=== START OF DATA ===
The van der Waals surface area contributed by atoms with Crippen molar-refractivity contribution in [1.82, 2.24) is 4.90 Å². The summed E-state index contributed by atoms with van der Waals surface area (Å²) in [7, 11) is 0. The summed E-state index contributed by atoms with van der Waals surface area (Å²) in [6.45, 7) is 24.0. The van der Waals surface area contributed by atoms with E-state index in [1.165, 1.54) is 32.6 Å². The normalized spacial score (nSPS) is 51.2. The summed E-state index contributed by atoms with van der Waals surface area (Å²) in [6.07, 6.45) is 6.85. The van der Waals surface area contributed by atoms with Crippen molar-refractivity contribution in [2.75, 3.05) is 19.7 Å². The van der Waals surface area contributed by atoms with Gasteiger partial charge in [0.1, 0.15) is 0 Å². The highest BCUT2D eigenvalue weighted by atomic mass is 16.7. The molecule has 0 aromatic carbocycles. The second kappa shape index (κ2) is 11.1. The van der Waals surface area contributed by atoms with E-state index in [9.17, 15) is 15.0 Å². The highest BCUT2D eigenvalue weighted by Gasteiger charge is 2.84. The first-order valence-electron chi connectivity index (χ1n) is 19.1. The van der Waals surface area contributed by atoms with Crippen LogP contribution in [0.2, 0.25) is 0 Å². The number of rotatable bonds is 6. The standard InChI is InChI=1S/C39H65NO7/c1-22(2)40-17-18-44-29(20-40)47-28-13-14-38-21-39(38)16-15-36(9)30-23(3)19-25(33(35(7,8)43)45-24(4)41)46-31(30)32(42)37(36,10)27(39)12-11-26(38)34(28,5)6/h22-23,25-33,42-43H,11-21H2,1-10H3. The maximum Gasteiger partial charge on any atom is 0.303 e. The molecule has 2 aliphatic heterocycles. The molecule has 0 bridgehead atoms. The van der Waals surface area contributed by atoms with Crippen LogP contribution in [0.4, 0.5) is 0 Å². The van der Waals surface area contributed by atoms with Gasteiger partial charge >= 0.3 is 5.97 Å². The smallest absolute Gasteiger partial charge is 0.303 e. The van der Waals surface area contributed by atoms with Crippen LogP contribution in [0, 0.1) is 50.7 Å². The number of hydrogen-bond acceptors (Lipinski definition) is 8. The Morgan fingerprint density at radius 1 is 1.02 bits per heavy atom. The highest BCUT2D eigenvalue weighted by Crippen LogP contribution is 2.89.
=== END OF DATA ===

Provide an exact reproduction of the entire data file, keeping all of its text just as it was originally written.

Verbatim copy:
The van der Waals surface area contributed by atoms with Crippen molar-refractivity contribution in [1.82, 2.24) is 4.90 Å². The summed E-state index contributed by atoms with van der Waals surface area (Å²) in [7, 11) is 0. The summed E-state index contributed by atoms with van der Waals surface area (Å²) in [6.45, 7) is 24.0. The van der Waals surface area contributed by atoms with E-state index in [1.165, 1.54) is 32.6 Å². The normalized spacial score (nSPS) is 51.2. The summed E-state index contributed by atoms with van der Waals surface area (Å²) in [6.07, 6.45) is 6.85. The van der Waals surface area contributed by atoms with Crippen molar-refractivity contribution in [2.75, 3.05) is 19.7 Å². The van der Waals surface area contributed by atoms with Gasteiger partial charge in [0.1, 0.15) is 0 Å². The highest BCUT2D eigenvalue weighted by atomic mass is 16.7. The molecule has 0 aromatic carbocycles. The second kappa shape index (κ2) is 11.1. The van der Waals surface area contributed by atoms with E-state index in [9.17, 15) is 15.0 Å². The highest BCUT2D eigenvalue weighted by Gasteiger charge is 2.84. The first-order valence-electron chi connectivity index (χ1n) is 19.1. The van der Waals surface area contributed by atoms with Crippen LogP contribution in [0.2, 0.25) is 0 Å². The number of rotatable bonds is 6. The standard InChI is InChI=1S/C39H65NO7/c1-22(2)40-17-18-44-29(20-40)47-28-13-14-38-21-39(38)16-15-36(9)30-23(3)19-25(33(35(7,8)43)45-24(4)41)46-31(30)32(42)37(36,10)27(39)12-11-26(38)34(28,5)6/h22-23,25-33,42-43H,11-21H2,1-10H3. The maximum Gasteiger partial charge on any atom is 0.303 e. The molecule has 2 aliphatic heterocycles. The molecule has 0 bridgehead atoms. The van der Waals surface area contributed by atoms with Crippen LogP contribution in [0.4, 0.5) is 0 Å². The van der Waals surface area contributed by atoms with Gasteiger partial charge >= 0.3 is 5.97 Å². The smallest absolute Gasteiger partial charge is 0.303 e. The van der Waals surface area contributed by atoms with Crippen LogP contribution in [0, 0.1) is 50.7 Å². The number of hydrogen-bond acceptors (Lipinski definition) is 8. The Morgan fingerprint density at radius 1 is 1.02 bits per heavy atom. The highest BCUT2D eigenvalue weighted by Crippen LogP contribution is 2.89.